TRAXLER: As a sports spectacle, Final Four delivered thrills
MINNEAPOLIS—Everything about the Final Four is big.
The arena, crowds, the excitement, the level of play, it's all massive. And it's a heck of a lot of fun.
In my first trip to a Final Four, it was easy to see why there are college basketball fans that make this a regular trip every April. And after seeing Virginia and Texas Tech make the championship game, I have a better appreciation for defense, too.
College basketball has its issues, and right or wrong, those are largely forgotten while at the Final Four. There was some lamenting before the games tipped that the Final Four lacked both star power and college basketball's powerhouse programs.
Frankly, none of that mattered once the games got going. It was cool to see fans from Auburn, Texas Tech and Virginia—all either first timers overall or first timers in the modern era of college basketball—enjoy themselves at college basketball's pinnacle event. For the Red Raiders and Cavaliers, it was the first championship game with first-time participants in 40 years. Even with college sports valuing tradition, new blood isn't a bad thing.
Not every seat in U.S. Bank Stadium was amazing, but the atmosphere was incredible. What Monday's game lacked for points was more than made up for with the level of excitement that couldn't be replicated in a standard college or professional basketball arena. After seeing a few games in person, it's easy to see why these games are played in football stadiums.
This wasn't the highest-scoring Final Four on record, but it had some memorable plays that won't be easily forgotten. Virginia's Kyle Guy getting fouled on a 3-pointer with less than a second left in a win over Auburn is going to be one of those all-time plays in NCAA lore. Another amazing part of that play was that he was getting booed mercilessly by a lot of neutral fans, who didn't have a chance to see the replay on the videoboards in the stadium. They probably regretted that when they saw Guy get pushed off his landing spot while shooting.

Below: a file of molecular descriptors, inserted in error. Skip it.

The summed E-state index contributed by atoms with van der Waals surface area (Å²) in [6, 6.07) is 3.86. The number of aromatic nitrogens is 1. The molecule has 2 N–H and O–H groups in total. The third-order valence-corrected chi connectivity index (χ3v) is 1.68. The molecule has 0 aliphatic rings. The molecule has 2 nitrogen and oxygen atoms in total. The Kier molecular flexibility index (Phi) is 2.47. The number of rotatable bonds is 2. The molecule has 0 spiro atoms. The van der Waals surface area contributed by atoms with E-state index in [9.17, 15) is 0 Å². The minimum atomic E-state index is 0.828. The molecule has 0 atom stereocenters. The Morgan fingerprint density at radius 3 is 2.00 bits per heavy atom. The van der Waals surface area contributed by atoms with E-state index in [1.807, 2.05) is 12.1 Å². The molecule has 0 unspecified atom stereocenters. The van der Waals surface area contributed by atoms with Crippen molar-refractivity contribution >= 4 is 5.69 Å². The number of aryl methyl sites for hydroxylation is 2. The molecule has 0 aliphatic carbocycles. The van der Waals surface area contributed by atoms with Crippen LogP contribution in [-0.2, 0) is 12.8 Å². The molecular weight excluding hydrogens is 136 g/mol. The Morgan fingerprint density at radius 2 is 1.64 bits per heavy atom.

There's also Texas Tech's Matt Mooney going off in a semifinal win, and the South Dakota transfer treating Michigan State like Nebraska-Omaha. He absolutely rose to the challenge.
The dynamics of the four fan bases were also particularly interesting to watch all weekend. While there were hundreds of Auburn and Michigan State fans that left town after getting knocked off on Saturday, there were plenty of stragglers still around for Monday's title games.
Those were also the two programs that still had Final Four merchandise available on Monday, because Texas Tech and Virginia fans bought almost everything by the time the championship game arrived.
In casually talking with some people who were at Saturday's games, including a couple of people who were at the events surrounding the Super Bowl 14 months ago, they preferred the Final Four. There's just a little more juice involved with four teams instead of two, and college sports over the more corporate nature of NFL's big game.
Hopefully the Final Four returns to Minneapolis in the near future, because as a spectacle, the event delivered in droves. The 2019 edition was nothing short of being a blast.